In the mink as high-tech trapping scores success

A GROWING tally of non-native mink have been taken from the Western Isles over the past week as work on one of the world's largest high-tech eradication programmes continues.

Scottish Natural Heritage (SNH) has confirmed that 31 mink have been captured in traps strategically placed at locations throughout the islands over the past few days with an increasing total of 434 since Phase II got underway in February 2007.

The organisation is responsible for the Hebridean Mink Project (HMP) which has the aim of removing mink from the islands in order to protect biodiversity. The fur farm escapees are voracious predators and often take more than they can eat.

The next few months of the project are critical as traps which have been dug in over the past three months are used.

Iain MacLeod, the HMP manager, explained: "We hope to have completed the trap placement by the end of September with around 1000 traps left to dig in out of 7500. Most of these are in the north of Lewis which is a difficult bit of terrain full of peat hags and bog.

"The first two weeks of this period of trapping has been very successful so far with 53 animals having been caught and we expect this rate of capture to increase as we make our way west into the Loch Roag area – a renowned area for mink.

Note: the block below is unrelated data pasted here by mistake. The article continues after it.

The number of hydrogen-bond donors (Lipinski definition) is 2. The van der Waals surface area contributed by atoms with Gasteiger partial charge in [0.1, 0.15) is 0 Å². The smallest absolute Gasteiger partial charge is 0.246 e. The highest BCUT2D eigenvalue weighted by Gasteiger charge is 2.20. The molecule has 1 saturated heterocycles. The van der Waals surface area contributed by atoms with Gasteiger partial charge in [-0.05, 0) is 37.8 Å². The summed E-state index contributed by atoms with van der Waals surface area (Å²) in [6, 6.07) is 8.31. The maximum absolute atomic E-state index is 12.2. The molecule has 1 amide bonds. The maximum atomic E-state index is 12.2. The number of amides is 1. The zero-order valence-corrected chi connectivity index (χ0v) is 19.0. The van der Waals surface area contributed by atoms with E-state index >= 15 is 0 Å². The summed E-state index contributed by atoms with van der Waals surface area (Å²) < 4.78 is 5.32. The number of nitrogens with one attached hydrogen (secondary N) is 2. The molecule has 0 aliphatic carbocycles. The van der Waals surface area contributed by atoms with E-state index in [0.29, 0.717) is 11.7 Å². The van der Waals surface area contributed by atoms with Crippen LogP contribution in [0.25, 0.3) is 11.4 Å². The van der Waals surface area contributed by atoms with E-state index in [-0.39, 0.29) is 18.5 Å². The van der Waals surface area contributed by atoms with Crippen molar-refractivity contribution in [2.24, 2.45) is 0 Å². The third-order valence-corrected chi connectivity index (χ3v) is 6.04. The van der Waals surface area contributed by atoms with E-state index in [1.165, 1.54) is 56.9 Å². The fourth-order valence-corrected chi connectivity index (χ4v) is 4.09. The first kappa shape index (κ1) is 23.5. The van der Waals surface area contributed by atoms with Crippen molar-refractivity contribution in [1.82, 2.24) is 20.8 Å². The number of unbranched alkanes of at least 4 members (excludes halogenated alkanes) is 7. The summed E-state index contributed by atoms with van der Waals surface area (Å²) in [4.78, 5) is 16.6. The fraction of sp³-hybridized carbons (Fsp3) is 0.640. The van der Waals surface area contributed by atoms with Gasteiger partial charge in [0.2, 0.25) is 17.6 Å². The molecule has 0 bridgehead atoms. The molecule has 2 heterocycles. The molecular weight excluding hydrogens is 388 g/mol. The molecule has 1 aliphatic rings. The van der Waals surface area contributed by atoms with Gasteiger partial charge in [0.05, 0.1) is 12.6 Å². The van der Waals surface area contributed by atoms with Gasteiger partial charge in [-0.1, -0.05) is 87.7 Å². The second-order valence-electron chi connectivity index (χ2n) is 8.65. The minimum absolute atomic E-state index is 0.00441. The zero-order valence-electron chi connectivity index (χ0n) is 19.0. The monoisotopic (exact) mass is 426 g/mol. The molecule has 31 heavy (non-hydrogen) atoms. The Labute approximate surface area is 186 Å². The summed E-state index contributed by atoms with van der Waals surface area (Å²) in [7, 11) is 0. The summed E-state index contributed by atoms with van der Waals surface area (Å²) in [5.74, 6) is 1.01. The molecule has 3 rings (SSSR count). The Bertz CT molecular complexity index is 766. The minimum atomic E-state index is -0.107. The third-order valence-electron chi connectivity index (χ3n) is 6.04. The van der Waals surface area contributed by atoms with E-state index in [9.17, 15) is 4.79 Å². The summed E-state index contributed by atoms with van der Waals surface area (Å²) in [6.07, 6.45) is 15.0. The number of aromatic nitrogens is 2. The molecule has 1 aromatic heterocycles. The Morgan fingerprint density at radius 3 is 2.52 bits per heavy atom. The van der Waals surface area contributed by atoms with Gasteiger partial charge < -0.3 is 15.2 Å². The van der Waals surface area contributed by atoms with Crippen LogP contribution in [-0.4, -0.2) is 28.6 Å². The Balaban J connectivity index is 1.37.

"It is surprising how quickly we can cover the area when there are 10-12 trappers checking 25-35 traps per day. The technological aspect of the project is important as we have made use of GPS technology and pocket PC's to locate traps and collect data."

The mink project issues a quarterly bulletin which has been emailed to all community councils in the Western Isles, giving a basic progress report on the project.

If you would like to receive this quarterly bulletin then come along to the Westside Agricultural Show this Friday (1 August) and you will be added to the mailing list.

A large number of people took this opportunity at the Lochs Show, Balallan, at which there were a selection of video clips showing mink behaviour at its best.

Mr MacLeod added: "We will also be giving GPS tutorials so if you own a GPS that you can't work out how to use, bring it along and the trappers will get you 'lost and found'. We are always keen to hear about mink sightings so come along and we will give advice and help were we can.

"And also – please if you come across one of our traps, leave it, as a caged mink will not welcome any fingers inside the cage. Most importantly never open a closed trap or it may catch an animal in an area which is not being worked by the trappers and result in a cruel death for the mink or another animal. The HMP takes the issue of animal welfare very seriously and has the humane control of the mink at its heart."